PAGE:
Featured Research from BEAM Faculty and Students
Newly Discovered Mode of Drinking in Mosquitoes Carries Biomedical Implications
BEAM Associate Professor Jake Socha talks about his recent study in Scientific Reports detailing the discovery of a new mode of drinking in mosquitoes, which the researchers have named the burst mode. The team used the synchrotron x-ray facility at Argonne National Laboratory to collect live videos of the mosquitoes' drinking mechanisms.
Mosquitoes and the diseases they carry remain an ongoing focus of public health concern. These new findings on the insect’s feeding mechanisms and modalities could have larger implications for how scientists address mosquito-borne disease transmission in future research.
Latest BEAM Research News
Article ItemVirginia Tech researcher’s 3D model of brain tumor environment could aid personalized treatment , article
Scientists have developed a novel 3D tissue-engineered model of the glioblastoma tumor microenvironment that can be used to learn why the tumors return and what treatments will be most effective at eradicating them – right down to a patient-specific level.
Article ItemPublication by interdisciplinary team sheds light on interventions to prevent re-injury in athletes , article
Robin Queen, Virginia Tech colleagues, and collaborators with Carilion Clinic Orthopaedic Surgery, looked at the effectiveness of a novel biofeedback intervention to improve landing mechanics in patients following ACL reconstruction.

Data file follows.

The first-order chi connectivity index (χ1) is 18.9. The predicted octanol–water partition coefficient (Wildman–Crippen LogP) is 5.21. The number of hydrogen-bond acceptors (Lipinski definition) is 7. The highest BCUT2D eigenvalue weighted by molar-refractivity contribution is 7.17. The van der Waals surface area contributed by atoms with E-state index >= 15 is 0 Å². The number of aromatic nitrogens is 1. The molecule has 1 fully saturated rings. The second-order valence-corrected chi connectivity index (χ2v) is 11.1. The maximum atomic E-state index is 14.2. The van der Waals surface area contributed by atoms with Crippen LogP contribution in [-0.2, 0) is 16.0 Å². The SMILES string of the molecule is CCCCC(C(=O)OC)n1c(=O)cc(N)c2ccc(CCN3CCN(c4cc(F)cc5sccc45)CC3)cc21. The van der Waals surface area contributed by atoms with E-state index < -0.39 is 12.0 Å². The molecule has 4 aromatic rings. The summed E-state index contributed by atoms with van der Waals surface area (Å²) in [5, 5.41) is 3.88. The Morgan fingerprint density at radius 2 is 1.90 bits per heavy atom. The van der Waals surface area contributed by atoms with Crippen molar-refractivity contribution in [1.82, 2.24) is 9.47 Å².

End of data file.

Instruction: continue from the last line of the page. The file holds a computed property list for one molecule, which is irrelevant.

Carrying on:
Article ItemBiomechanics researcher uses artificial intelligence to detect injuries and improve treatment , article
Vincent Wang conducts research in biomechanics, specifically related to musculoskeletal injuries. He knew early on he wanted to incorporate artificial intelligence into his research, so he pursued collaborations with experts in other fields.
Article ItemBlasts and gaps: How a biomedical engineering doctoral student is solving gaps in treatment for blast-induced neurotrauma , article
After enduring head trauma as a teenager and going through a challenging recovery, Carly Norris knew she wanted to help address others with similar issues. Now, through her research in the Traumatic Nerve Technologies Lab, she examines each of the brain’s regions to determine which are more susceptible to blast-induced neurotrauma.
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